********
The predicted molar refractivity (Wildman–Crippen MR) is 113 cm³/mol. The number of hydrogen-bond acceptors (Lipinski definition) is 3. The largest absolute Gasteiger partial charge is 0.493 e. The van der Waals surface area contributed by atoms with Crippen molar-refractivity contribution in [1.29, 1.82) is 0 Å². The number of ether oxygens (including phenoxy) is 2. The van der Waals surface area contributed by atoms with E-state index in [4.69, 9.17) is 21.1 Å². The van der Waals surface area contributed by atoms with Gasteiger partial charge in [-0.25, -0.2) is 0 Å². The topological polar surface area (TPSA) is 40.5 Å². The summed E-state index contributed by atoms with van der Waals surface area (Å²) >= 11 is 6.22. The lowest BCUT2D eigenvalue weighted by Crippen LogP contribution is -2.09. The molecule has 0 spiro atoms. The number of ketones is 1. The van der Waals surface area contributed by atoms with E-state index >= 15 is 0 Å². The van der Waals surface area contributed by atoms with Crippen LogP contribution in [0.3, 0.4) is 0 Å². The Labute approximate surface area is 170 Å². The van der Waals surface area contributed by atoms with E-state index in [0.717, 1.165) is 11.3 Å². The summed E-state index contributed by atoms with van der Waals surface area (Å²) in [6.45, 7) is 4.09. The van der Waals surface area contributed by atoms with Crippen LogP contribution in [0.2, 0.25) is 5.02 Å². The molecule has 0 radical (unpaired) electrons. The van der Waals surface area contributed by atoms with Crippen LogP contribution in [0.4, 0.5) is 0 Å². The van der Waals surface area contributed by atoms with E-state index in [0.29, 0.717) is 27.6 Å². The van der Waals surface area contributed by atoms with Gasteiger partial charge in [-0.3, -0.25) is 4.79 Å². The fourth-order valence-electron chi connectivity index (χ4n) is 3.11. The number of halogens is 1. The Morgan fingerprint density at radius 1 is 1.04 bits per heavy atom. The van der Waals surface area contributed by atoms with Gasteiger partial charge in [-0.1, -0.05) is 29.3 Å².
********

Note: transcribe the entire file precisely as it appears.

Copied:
The predicted molar refractivity (Wildman–Crippen MR) is 113 cm³/mol. The number of hydrogen-bond acceptors (Lipinski definition) is 3. The largest absolute Gasteiger partial charge is 0.493 e. The van der Waals surface area contributed by atoms with Crippen molar-refractivity contribution in [1.29, 1.82) is 0 Å². The number of ether oxygens (including phenoxy) is 2. The van der Waals surface area contributed by atoms with E-state index in [4.69, 9.17) is 21.1 Å². The van der Waals surface area contributed by atoms with Gasteiger partial charge in [-0.25, -0.2) is 0 Å². The topological polar surface area (TPSA) is 40.5 Å². The summed E-state index contributed by atoms with van der Waals surface area (Å²) >= 11 is 6.22. The lowest BCUT2D eigenvalue weighted by Crippen LogP contribution is -2.09. The molecule has 0 spiro atoms. The number of ketones is 1. The van der Waals surface area contributed by atoms with E-state index >= 15 is 0 Å². The van der Waals surface area contributed by atoms with Crippen LogP contribution in [0.3, 0.4) is 0 Å². The Labute approximate surface area is 170 Å². The van der Waals surface area contributed by atoms with E-state index in [0.717, 1.165) is 11.3 Å². The summed E-state index contributed by atoms with van der Waals surface area (Å²) in [6.45, 7) is 4.09. The van der Waals surface area contributed by atoms with Crippen LogP contribution in [0.2, 0.25) is 5.02 Å². The molecule has 0 radical (unpaired) electrons. The van der Waals surface area contributed by atoms with Crippen LogP contribution in [0.4, 0.5) is 0 Å². The van der Waals surface area contributed by atoms with E-state index in [0.29, 0.717) is 27.6 Å². The van der Waals surface area contributed by atoms with Gasteiger partial charge in [-0.3, -0.25) is 4.79 Å². The fourth-order valence-electron chi connectivity index (χ4n) is 3.11. The number of halogens is 1. The Morgan fingerprint density at radius 1 is 1.04 bits per heavy atom. The van der Waals surface area contributed by atoms with Gasteiger partial charge in [-0.1, -0.05) is 29.3 Å².